The federal contracting market is full of opportunity. Federal government contracts are commonly divided into two main types, firm fixed price and cost reimbursement. Other contract types include incentive contracts, time and materials, labor-hour contracts, indefinite delivery contracts, and letter contracts.
The structure of how and when contractors are compensated is determined by the type of contract in place, which typically depends on the nature of the work and how the requirements are defined. It is helpful for government contractors to understand the various types of government contracts and their differences to ensure that DCAA compliance is met and to avoid sending proposals without properly budgeting or submitting for jobs that are not ideal for the contractor’s business.
What Are Government Contracts?
Government contracts are contracts issued by government agencies such as the Department of Defense (DOD) or General Services Administration (GSA). A request for proposal (RFP) is submitted when the government has contracting needs, such as electrical work during the construction of a new government building. The government works directly with prime contractors, who may hire subcontractors to assist them with the successful completion of the contract.
Prime government contracts are between a government agency and a contractor. In these cases, the contractor is entirely responsible for the successful completion of the project needs, although they may hire subcontractors to assist with the project. The prime contractor is the one who undersigns the submitted proposal in response to an RFP.
A subcontract is between the prime contractor and another contractor. A prime contractor may choose to hire subcontractors to perform duties that are outside of the prime contractor’s specialty or if there is more work than the prime contractor can perform within the specified amount of time to complete the project.
The Most Common Types Of Government Contracts
The contract type refers to the specific structure of the contract, including the way the payment is structured and how the work is completed. The most common types of government contracts are firm fixed price (FFP) contracts, cost reimbursement contracts, time and materials contracts, and indefinite delivery, indefinite quantity (IDIQ) contracts.
Firm Fixed Price Contracts (FFP) Contracts
Firm fixed price contracts are the simplest form of government contract. They provide a specified payment amount to the contractor in exchange for the products or services they provide; the contract amount is not adjusted based upon the contractor’s incurred costs. Due to the simple nature of firm fixed price contracts, government agencies typically prefer to establish reasonable prices before work begins. However, this is not always a possibility, in which case alternative contract types may be a better solution.
Cost Reimbursement Contracts
Cost reimbursement contracts provide payments for the contractor’s incurred costs that are necessary to complete the contract according to the requirements. The contract may stipulate a ceiling that is not to be exceeded and provide an estimated cost for the project in an effort to mitigate the government agency’s risk. Cost reimbursement contracts are usually used when the requirements and terms of the work cannot be precisely established beforehand.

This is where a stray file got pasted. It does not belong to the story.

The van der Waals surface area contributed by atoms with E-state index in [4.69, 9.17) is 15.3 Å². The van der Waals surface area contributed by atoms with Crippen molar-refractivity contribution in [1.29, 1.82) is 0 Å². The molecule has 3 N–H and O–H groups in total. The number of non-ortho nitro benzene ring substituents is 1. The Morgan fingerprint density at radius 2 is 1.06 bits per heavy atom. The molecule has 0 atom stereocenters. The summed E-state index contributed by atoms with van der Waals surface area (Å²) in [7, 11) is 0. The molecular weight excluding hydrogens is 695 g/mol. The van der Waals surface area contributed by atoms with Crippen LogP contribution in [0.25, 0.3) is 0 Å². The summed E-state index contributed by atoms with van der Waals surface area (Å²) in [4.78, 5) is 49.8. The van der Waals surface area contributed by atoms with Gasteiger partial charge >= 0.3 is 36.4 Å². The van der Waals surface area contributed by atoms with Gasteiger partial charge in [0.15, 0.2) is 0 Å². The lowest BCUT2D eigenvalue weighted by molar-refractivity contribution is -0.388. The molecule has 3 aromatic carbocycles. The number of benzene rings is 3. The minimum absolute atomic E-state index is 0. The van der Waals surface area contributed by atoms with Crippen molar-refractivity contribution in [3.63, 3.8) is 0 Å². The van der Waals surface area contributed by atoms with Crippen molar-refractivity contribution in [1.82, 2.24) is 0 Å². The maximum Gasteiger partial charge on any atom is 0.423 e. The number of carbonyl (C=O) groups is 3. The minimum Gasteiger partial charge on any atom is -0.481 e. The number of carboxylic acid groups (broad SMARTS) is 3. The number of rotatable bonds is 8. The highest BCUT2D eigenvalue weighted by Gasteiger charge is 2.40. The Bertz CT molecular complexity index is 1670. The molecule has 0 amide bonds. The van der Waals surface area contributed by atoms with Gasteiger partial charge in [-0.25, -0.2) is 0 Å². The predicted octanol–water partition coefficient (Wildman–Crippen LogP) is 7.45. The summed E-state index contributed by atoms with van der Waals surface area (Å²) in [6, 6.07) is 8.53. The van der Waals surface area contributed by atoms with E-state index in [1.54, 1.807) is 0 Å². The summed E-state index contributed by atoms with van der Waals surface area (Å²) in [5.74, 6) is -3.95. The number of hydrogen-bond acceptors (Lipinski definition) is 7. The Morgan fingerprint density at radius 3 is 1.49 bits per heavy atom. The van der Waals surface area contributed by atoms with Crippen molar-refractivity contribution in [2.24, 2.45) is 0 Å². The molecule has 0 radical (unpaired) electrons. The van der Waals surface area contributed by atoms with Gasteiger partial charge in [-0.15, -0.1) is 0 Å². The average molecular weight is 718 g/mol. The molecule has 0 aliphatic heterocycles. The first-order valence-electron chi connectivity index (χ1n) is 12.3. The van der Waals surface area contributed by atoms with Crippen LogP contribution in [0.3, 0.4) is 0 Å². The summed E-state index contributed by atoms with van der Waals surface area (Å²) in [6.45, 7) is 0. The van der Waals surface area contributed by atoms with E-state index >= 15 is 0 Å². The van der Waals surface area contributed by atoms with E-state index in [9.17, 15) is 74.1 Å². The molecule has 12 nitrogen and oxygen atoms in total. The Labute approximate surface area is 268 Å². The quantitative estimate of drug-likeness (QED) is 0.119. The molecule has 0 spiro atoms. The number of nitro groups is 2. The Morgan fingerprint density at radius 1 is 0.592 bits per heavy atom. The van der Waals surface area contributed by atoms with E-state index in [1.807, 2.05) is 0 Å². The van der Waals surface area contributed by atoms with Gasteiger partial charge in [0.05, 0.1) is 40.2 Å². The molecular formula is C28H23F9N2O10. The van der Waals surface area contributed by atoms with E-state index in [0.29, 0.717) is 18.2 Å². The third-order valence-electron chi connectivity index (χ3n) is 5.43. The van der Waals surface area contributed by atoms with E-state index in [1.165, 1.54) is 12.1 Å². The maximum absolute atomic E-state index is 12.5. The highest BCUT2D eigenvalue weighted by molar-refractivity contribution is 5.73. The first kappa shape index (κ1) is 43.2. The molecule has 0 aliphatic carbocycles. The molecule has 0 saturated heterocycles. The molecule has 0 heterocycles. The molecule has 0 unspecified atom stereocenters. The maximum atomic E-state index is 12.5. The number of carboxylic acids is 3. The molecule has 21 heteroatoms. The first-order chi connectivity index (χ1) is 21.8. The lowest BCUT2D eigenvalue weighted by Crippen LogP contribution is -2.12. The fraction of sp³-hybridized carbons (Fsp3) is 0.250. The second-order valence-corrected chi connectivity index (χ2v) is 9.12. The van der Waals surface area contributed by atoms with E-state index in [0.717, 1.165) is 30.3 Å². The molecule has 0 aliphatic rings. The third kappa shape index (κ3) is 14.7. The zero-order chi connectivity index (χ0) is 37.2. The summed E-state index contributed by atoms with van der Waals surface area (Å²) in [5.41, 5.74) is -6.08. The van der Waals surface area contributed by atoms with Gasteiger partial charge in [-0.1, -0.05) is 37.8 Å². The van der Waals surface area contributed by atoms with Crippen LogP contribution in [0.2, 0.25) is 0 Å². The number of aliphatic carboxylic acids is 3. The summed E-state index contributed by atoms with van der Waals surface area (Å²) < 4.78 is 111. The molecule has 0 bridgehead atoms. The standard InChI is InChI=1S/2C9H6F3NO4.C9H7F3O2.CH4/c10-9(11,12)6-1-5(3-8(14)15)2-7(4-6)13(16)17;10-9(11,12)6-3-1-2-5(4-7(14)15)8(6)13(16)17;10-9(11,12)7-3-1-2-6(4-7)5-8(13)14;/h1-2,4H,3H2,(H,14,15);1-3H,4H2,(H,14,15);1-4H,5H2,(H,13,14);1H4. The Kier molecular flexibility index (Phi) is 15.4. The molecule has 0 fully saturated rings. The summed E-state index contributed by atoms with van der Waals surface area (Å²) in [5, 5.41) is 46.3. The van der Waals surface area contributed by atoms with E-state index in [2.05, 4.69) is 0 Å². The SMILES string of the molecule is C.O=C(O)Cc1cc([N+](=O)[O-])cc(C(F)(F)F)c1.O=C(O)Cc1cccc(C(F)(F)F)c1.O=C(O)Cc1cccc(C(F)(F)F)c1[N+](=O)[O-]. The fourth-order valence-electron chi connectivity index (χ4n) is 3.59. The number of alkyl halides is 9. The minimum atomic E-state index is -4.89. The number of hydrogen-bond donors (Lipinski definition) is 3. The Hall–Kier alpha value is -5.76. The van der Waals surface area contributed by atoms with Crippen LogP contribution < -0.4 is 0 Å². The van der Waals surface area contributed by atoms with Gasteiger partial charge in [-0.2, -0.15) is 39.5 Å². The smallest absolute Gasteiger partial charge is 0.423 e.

There are variations of cost reimbursement contracts. The two most notable variations are cost contracts and cost plus fixed fee contracts. Cost contracts reimburse allowable costs as the contract requirements are completed. A cost plus fixed fee contract provides a fixed fee to the contractor that serves as the profit, and the costs are reimbursed to the contractor at no additional profit. This minimizes the risk for contractors who may otherwise feel as if the project presents too much of a financial risk.
Time and Materials Contracts
Time and materials contracts involve specified fixed hourly rates and a quote for the actual cost of the materials needed to complete the contract. The actual cost for materials includes but may not be limited to direct materials, subcontracts, and travel costs. These contract types are used when establishing the extent and duration of the contract are not possible.
There is a variation of the time and materials contract type called a labor hour contract. This refers to a contract only based on hourly work and may be appropriate if the materials are not provided by the contractor.
Indefinite Delivery, Indefinite Quantity (IDIQ) Contracts
Indefinite delivery, indefinite quantity contracts, also called IDIQ contracts, are used when the specific quantity of supplies or services cannot be established, such as if there is an anticipated ongoing need of the contractor’s services or goods. This allows government agencies to more effortlessly purchase from the contractor as new needs arise. There are three types of IDIQ contracts, which are definite quantity, indefinite quantity, and requirements contracts. Each task or order can either be a cost reimbursement or fixed price contract.
Learn More About Government Contracts From a CPA Professional
The CPA professionals at Diener & Associates deeply understand the various types of government contracts as well as the intricacies of the procurement process. If you have questions or are in need of our outsourced accounting services, call them at (703) 386-7825 or send us a message today.